Employers Retain Health Benefits Despite Earlier Predictions

“If you like your health plan, you can keep your health plan.” Not so true for individuals, but employers believe it is a good idea. The creators of Obamacare predicted that employers would drop coverage and make employees purchase insurance off of the federal marketplace, but those predictions have been proven quite wrong. Most companies and large employers that offered health benefits before the law have remained committed to providing them. Health care is an important recruiting and retention tool, as qualified employees expect this benefit.

Companies get a large tax break from providing insurance. Large employers will be fined $2,000 per employee if they don’t offer insurance. If they dropped coverage, they would have to pay employees more to purchase their own plan or risk losing workers. Nearly 155 million Americans have employer-based health insurance, over half of people under 65. This number is expected to fall to 152 million by 2019, then hold stable through 2026. The employer market has held firm for the last five years after a steady decline since 1999. The plans offered also have remained the same.

Problems during the start of have made dropping coverage less appetizing. Insurance options are limited on the marketplace, and the plans on the exchanges are less generous than those offered by employers, with higher deductibles and fewer choices of hospitals.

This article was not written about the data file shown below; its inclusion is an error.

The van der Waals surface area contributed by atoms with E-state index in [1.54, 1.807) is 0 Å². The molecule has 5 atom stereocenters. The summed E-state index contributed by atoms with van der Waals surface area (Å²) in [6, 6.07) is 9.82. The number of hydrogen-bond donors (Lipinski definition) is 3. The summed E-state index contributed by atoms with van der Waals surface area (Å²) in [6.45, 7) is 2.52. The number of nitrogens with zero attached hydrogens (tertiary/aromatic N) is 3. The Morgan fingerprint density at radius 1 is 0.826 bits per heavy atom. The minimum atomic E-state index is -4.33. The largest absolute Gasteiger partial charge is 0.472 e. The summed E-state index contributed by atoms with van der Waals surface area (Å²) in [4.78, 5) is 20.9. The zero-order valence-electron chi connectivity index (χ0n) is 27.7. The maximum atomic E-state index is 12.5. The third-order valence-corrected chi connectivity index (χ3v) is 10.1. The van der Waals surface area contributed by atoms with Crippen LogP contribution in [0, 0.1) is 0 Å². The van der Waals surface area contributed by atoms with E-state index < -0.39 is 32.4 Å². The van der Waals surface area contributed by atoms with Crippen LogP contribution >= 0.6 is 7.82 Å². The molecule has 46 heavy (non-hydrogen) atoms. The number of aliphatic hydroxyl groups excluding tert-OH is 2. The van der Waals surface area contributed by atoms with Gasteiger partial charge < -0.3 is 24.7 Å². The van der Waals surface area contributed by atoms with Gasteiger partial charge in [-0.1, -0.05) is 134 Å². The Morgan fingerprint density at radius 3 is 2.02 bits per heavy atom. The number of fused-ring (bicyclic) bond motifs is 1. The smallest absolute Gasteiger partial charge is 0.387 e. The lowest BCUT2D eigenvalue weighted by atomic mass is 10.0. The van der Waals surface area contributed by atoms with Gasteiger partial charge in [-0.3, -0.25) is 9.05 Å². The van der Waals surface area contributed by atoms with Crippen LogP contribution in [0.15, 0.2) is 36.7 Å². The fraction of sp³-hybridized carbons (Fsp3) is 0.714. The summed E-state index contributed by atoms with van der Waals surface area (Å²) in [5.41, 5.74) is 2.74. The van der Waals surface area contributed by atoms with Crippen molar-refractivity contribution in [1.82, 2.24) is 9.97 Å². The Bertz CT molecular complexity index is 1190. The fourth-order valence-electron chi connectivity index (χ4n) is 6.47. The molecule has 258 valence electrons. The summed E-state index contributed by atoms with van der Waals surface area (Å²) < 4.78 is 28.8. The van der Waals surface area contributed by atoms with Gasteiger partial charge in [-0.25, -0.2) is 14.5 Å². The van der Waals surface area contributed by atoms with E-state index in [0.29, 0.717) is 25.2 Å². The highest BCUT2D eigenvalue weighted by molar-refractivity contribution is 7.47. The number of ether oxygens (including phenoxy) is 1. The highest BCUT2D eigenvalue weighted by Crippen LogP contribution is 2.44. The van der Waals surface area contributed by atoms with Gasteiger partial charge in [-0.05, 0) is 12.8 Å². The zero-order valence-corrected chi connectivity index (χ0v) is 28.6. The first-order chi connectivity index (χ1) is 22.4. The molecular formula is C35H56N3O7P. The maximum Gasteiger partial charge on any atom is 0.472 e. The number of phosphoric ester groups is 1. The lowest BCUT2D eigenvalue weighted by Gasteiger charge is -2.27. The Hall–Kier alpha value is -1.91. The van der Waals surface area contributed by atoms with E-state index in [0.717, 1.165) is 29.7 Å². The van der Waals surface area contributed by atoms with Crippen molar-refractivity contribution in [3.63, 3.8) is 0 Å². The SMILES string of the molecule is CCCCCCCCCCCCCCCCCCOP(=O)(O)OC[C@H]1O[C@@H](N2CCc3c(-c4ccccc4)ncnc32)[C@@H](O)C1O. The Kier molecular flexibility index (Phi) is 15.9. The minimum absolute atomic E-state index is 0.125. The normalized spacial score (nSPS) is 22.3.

The largest declines in coverage have been with small businesses, a steady decline since before the signing of Obamacare, from 68% to 56%. About seven percent of companies with less than 500 workers are likely to drop coverage in the next five years. The smallest businesses with low-income workers will clearly favor shifting employees over to the exchanges.

The Congressional Budget Office predicts a stabilizing employer market, but ten years is a long time and the predictions could be wrong… again.

MediBid offers employer health benefits for companies large and small. MediBid bypasses expensive insurance networks and increases choice while decreasing costs. The average MediBid price is often less than half of the insurance discounted price and usually come with much lower deductibles.
Abelson, Reed. “Despite Fears, Affordable Care Act Has Not Uprooted Employer Coverage.” Business. The New York Times, 4 Apr 2016. Web. 5 Apr 2016.

Leave a Reply


Be sure to include your first and last name.

If you don't have one, no problem! Just leave this blank.